|Nutritional Guidelines (per serving)|
Bubble tea is a popular drink invented in Taiwan in the 1980s. Called zhen zhu nai cha in Mandarin—which literally translates to pearl milk tea—the beverage gets its name from the chewy tapioca, or bubbles (boba if you're from the West Coast), that get mixed in.
If you love going out for bubble tea, you can use this easy recipe to make a batch of your own at home. It'll not only save you money, but going the DIY route will also allow you to flavor the tea to your liking. A classic version calls for black tea, milk, syrup, and tapioca, but you can reduce the amount of sugar or use soy or almond milk in place of regular dairy.
- For the Syrup:
- 3 parts water
- 2 parts white sugar
- 1 part brown sugar
- For the Tapioca Pearls:
- 4 parts water, or more
- 1 part tapioca pearls
- For the Tea:
- 1 cup brewed tea (cooled)
- 1 cup milk
- 4 ice cubes
Note: while there are multiple steps to this recipe, this bubble tea is broken down into workable categories to help you better plan for preparation and cooking.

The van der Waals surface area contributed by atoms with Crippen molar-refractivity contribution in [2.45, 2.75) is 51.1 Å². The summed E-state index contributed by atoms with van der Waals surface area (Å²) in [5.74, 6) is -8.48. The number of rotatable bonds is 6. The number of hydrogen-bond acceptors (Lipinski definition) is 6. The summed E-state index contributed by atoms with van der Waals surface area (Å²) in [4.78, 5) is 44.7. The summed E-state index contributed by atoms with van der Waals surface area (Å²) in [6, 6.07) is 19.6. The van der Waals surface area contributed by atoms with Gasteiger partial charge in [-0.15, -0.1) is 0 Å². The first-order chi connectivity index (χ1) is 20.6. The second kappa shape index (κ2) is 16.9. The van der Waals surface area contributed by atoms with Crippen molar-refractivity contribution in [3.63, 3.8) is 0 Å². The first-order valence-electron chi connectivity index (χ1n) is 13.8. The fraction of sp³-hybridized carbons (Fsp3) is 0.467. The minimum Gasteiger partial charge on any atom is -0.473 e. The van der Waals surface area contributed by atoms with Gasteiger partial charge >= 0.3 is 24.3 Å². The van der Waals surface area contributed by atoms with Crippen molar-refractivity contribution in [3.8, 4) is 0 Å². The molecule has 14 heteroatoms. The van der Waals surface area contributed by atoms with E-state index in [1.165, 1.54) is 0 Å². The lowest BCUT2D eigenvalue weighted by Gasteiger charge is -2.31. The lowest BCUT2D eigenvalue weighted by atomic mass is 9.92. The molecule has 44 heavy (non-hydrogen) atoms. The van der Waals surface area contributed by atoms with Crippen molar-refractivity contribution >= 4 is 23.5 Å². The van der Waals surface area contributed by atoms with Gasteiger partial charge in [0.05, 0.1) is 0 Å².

Make the Sugar Syrup
In a saucepan, bring the water to a boil.
Add the sugars. Reduce the heat and simmer until the sugar crystals are dissolved. Remove from heat.
Make the Tapioca Pearls
Boil the water in a large pot. Add the pearls and boil for 30 minutes. Stir occasionally to make sure the pearls are not sticking to each other or to the pot.
Turn off the heat and let the pearls steep in the water for another 30 minutes with the lid on.
Drain the tapioca pearls and rinse with cold water to cool them down. Place them in the sugar syrup. Make sure that the pearls are covered and stir the pearls well.
Make the Bubble Tea
Place 3 ounces of tapioca pearls in a large glass.
In a cocktail shaker, combine the tea, milk, and ice cubes. Shake well.
Pour the shaken mixture into the glass over the tapioca pearls. Serve with a thick straw.
Recipe Notes and Tips
Tapioca pearls are the key ingredient in bubble tea. The pearls are small balls of tapioca starch that develop a wonderfully gummy and chewy texture when cooked. The balls expand considerably during the boiling process, so make sure you use a large pot. As a general rule, the more pearls cooked, the more water should be used.
Feel free to experiment with the ratio of white sugar to brown sugar and the ratio of the sugar to water.
Popular alternatives for black milk tea that are often offered in bubble tea shops include green tea sweetened with honey or fruit syrups, but you can substitute with any variety of tea.
Other potential add-ins include pudding, nata de coco, and aloe.
You can also process the drink in a blender instead of mixing in a cocktail shaker, but that's not nearly as much fun!